What constitutes a draft of the U.S. Constitution?
Posted on behalf of Lee Arnold, HSP Library Director
What constitutes a draft of the U.S. Constitution? This sounds like a rather simple question, but it is actually very complex. The Historical Society of Pennsylvania (HSP) is home to millions of documents. Of these, we have considered six of them Constitutions. HSP has what we call the First and Second Drafts (both in James Wilson’s hand), Edmund Randolph’s copy of the First Printed Draft, Jacob Broom’s copy of the Second Printed Draft, one of the “official” copies printed for the Constitutional Convention, and the Pennsylvania Packet printing of the Constitution (the first public printing of this document).
The first page of the first draft of the United States Constitution.
The first page of the second draft of the United States Constitution.
Recently a researcher, examining the second volume of the James Wilson Papers, came across a document (we’ll call it Mystery Page 63) which she believes is not only part of a Constitutional draft, but is actually a page two of a third draft of the Constitution. Here is where it gets tricky. On the backside of the second sheet of Wilson’s First Draft, there are three upside down paragraphs with the opening wording “We the People…” Scholars have always been aware of this “upside down” text. They have also known about page 63. The text has been published and used by scholars for a century, since Max Farrand published a transcript of this document, and even linked it with the “upside down” text in 1911. Generally, scholars have described this document as more notes from the Committee of Detail than as an actual draft.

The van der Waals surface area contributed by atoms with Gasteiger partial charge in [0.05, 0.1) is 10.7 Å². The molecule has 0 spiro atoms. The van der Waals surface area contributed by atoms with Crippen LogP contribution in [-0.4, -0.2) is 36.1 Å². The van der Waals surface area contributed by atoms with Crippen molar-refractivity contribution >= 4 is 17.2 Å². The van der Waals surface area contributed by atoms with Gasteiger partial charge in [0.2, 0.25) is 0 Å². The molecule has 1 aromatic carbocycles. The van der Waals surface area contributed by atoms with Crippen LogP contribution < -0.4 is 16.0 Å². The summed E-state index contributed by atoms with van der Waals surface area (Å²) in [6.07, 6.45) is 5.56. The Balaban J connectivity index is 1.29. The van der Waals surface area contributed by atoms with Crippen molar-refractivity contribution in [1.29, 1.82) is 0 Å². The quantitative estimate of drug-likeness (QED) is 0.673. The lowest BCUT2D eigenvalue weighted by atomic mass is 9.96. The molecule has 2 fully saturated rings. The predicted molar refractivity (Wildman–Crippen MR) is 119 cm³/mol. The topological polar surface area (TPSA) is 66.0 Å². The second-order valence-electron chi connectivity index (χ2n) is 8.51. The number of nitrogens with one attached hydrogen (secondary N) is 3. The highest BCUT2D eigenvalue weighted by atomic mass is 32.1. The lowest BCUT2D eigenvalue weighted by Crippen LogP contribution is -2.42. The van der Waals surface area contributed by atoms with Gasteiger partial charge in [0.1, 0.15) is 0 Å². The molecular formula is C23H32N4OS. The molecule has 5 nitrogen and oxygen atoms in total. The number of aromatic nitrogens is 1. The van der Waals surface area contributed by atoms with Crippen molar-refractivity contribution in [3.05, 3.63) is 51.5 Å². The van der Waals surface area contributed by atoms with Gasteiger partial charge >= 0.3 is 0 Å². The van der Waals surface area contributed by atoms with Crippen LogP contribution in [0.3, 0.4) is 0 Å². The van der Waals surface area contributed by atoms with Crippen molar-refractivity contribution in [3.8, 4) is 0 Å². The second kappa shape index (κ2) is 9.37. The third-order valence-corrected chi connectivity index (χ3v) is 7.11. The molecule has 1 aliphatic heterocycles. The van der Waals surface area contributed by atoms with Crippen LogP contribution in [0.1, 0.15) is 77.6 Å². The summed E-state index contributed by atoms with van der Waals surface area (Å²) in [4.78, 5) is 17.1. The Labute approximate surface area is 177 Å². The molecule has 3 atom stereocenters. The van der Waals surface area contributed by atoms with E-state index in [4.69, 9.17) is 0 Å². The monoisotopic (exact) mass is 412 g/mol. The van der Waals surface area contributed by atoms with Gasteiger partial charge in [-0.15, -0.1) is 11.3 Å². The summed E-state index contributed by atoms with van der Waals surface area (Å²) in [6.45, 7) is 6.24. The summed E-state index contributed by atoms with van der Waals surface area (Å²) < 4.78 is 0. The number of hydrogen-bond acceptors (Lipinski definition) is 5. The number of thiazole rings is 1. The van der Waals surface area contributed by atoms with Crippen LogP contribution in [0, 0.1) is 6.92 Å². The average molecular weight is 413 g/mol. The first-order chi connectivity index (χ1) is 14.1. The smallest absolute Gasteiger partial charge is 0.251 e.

The "upside down" paragraphs on the back of the second sheet of Wilson's first draft.
The researcher who called our attention to Page 63 of the Wilson Papers believes that the “upside down” text is really the first page of another Constitutional Draft (and Page 63 being the second). What do you think?
Front view of page 63
Back view of page 63
We have provided links to several of these documents as well as soliciting Constitutional scholars for their thoughts. Whether folks believe this is a new found draft or simply notes from the Constitutional Convention, there is one point both sides can agree on. HSP’s collection of Constitutional documents allow researchers to study the entire process of the making of this great document: from Wilson’s first pass at pen to paper all the way to the first public printing in the Pennsylvania Packet newspaper. The role of the staff at the Historical Society is to keep these documents in a safe, archivally secure environment and to facilitate research. We have been doing so since 1824. Your support of HSP allows us to continue to do so for another 186 years.
We welcome your thoughts.
Transcription of page 63: